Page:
Real Estate Investing: Closing in on 1031 Exchanges

With a booming real estate market for both sales and rentals, many investors seeking to diversify an income stream and find a tax-efficient asset are looking at direct investment into the asset class. Owning, managing and maintaining an investment property has a host of tax benefits, but there’s also one unique treatment they receive when it comes time to sell.

IRC Section 1031, commonly called a “like-kind” or “1031” exchange, provides an exception and allows you to postpone paying tax on the gain if you reinvest the proceeds in similar property as part of a qualifying like-kind exchange. These gains are tax-deferred, but not tax-free – but you only pay the tax on the last property that is sold, not “exchanged.”

Building A Dynamic, Diversified Portfolio

Creating a real estate portfolio with growth potential that meets investors’ needs can often involve swapping out of assets – just like other forms of investing. The investor may want to leverage into more valuable real estate, shift to a different type of property usage to increase cash flow, create more geographical diversification, streamline management or even consolidate holdings. The 1031 exchange – which applies only to investment property – simplifies these changes by allowing the entire proceeds of the sale to be used towards the new property.

The Rules of the Exchange

The IRS defines like-kind property as properties that are of the same nature or character, even if they differ in grade or quality. Surprisingly, they’re fairly lenient on what qualifies as “like-kind.” As long as the real estate is being held for investment use, it’s possible to swap a piece of land for an industrial complex or an office building for an apartment complex.

One thing to watch out for is the value of both properties. If the new property has a lesser value than the one being sold, the difference may be subject to capital gains.

When looking to participate in a 1031 exchange, there are a few things to keep in mind. The transaction is similar to how someone would normally sell a home but with an additional person involved, also known as an intermediary. An intermediary steps in, takes the place of the seller, and holds the money the seller would typically receive from the buyer. This is because the transaction is an exchange rather than a sale so to keep it eligible, the seller is not allowed to touch the proceeds from the sale.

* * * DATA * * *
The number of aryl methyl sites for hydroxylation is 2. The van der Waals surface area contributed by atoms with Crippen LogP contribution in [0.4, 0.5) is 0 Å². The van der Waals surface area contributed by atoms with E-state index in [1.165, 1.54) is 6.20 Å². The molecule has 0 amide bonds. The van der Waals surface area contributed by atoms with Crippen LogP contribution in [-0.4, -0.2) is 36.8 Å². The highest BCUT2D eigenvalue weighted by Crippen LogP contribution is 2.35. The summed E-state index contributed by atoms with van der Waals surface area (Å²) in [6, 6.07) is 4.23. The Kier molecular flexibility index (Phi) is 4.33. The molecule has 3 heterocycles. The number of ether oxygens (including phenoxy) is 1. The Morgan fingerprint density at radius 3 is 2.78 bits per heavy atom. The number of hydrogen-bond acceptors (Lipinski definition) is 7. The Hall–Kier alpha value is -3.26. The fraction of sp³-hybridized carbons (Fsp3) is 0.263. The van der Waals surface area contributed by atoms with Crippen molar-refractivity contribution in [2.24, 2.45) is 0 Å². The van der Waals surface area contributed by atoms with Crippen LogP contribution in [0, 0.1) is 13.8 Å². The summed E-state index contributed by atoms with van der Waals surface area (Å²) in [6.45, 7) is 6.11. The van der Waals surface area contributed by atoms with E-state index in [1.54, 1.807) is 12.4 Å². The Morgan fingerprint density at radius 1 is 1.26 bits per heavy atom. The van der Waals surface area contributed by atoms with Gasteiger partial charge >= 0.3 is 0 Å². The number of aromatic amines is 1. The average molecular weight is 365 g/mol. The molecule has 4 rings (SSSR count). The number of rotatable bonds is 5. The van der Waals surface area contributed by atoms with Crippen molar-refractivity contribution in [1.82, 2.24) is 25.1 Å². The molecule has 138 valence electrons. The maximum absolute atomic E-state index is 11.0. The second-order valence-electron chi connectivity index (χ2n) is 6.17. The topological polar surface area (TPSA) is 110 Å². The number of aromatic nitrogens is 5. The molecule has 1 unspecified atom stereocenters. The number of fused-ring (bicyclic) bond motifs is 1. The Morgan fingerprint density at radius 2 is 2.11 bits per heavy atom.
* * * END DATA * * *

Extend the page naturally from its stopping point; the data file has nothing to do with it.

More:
The IRS has also laid out a few timeframes that must be followed for a transaction to meet the Section 1031 requirements. The first one that must be followed is the 45-day rule. Within the 45-day window of sale, the seller must either close a new deal or locate a property and specify it in writing to be able to continue on with the 1031 exchange. Alternatively, the IRS states that if an investor doesn’t have the choices narrowed down yet, they can specify three different properties they’re looking to acquire as long as they close on one of them.

Next, the seller has 180 days from the time the property was sold to close on the new like-kind property. Going back to the intermediary, since they have the funds from the previous sale, they then acquire the replacement property and are able to transfer the new property to the original seller. The 1031 exchange is then complete and if all requirements were met, no capital gains would be due.

All properties must be in the U.S. to qualify. Additionally, primary residences, fix & flip projects, and vacation homes typically do not fall under the qualification for 1031 exchanges.

The Bottom Line

A 1031 exchange can be an effective strategy to not only defer capital gains, but to help diversify a portfolio with tax-efficient real estate transactions. However, the IRS has laid out rules that must be carefully followed. There are many moving parts and deadlines that must be made to ensure a transaction qualifies for the benefits of a 1031 exchange and working with an experienced advisor can help determine the necessary moves to make to keep the most money in your pocket.



The information contained herein is intended to be used for educational purposes only and is not exhaustive.  Diversification and/or any strategy that may be discussed does not guarantee against investment losses but are intended to help manage risk and return.  If applicable, historical discussions and/or opinions are not predictive of future events.  The content is presented in good faith and has been drawn from sources believed to be reliable.  The content is not intended to be legal, tax or financial advice.  Please consult a legal, tax or financial professional for information specific to your individual situation.

This content not reviewed by FINRA